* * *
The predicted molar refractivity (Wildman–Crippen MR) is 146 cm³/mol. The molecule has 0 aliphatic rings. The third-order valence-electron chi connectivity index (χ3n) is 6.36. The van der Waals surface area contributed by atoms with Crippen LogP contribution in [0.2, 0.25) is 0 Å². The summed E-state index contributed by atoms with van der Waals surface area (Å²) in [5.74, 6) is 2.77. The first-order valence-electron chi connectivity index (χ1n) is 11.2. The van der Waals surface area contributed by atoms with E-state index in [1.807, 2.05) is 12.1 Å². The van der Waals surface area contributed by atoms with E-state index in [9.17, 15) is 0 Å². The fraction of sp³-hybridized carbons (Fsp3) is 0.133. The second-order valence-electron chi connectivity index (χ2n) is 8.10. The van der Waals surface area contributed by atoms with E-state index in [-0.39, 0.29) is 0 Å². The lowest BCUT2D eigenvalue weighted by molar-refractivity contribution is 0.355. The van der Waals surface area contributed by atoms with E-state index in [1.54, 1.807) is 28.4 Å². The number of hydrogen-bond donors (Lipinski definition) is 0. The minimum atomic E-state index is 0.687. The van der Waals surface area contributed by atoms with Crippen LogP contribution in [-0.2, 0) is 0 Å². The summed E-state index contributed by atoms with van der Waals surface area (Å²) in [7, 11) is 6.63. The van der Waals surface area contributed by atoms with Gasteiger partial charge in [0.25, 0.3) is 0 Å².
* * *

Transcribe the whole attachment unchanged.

The predicted molar refractivity (Wildman–Crippen MR) is 146 cm³/mol. The molecule has 0 aliphatic rings. The third-order valence-electron chi connectivity index (χ3n) is 6.36. The van der Waals surface area contributed by atoms with Crippen LogP contribution in [0.2, 0.25) is 0 Å². The summed E-state index contributed by atoms with van der Waals surface area (Å²) in [5.74, 6) is 2.77. The first-order valence-electron chi connectivity index (χ1n) is 11.2. The van der Waals surface area contributed by atoms with E-state index in [1.807, 2.05) is 12.1 Å². The van der Waals surface area contributed by atoms with E-state index in [9.17, 15) is 0 Å². The fraction of sp³-hybridized carbons (Fsp3) is 0.133. The second-order valence-electron chi connectivity index (χ2n) is 8.10. The van der Waals surface area contributed by atoms with E-state index in [-0.39, 0.29) is 0 Å². The lowest BCUT2D eigenvalue weighted by molar-refractivity contribution is 0.355. The van der Waals surface area contributed by atoms with E-state index in [1.54, 1.807) is 28.4 Å². The number of hydrogen-bond donors (Lipinski definition) is 0. The minimum atomic E-state index is 0.687. The van der Waals surface area contributed by atoms with Crippen LogP contribution in [-0.2, 0) is 0 Å². The summed E-state index contributed by atoms with van der Waals surface area (Å²) in [7, 11) is 6.63. The van der Waals surface area contributed by atoms with Gasteiger partial charge in [0.25, 0.3) is 0 Å².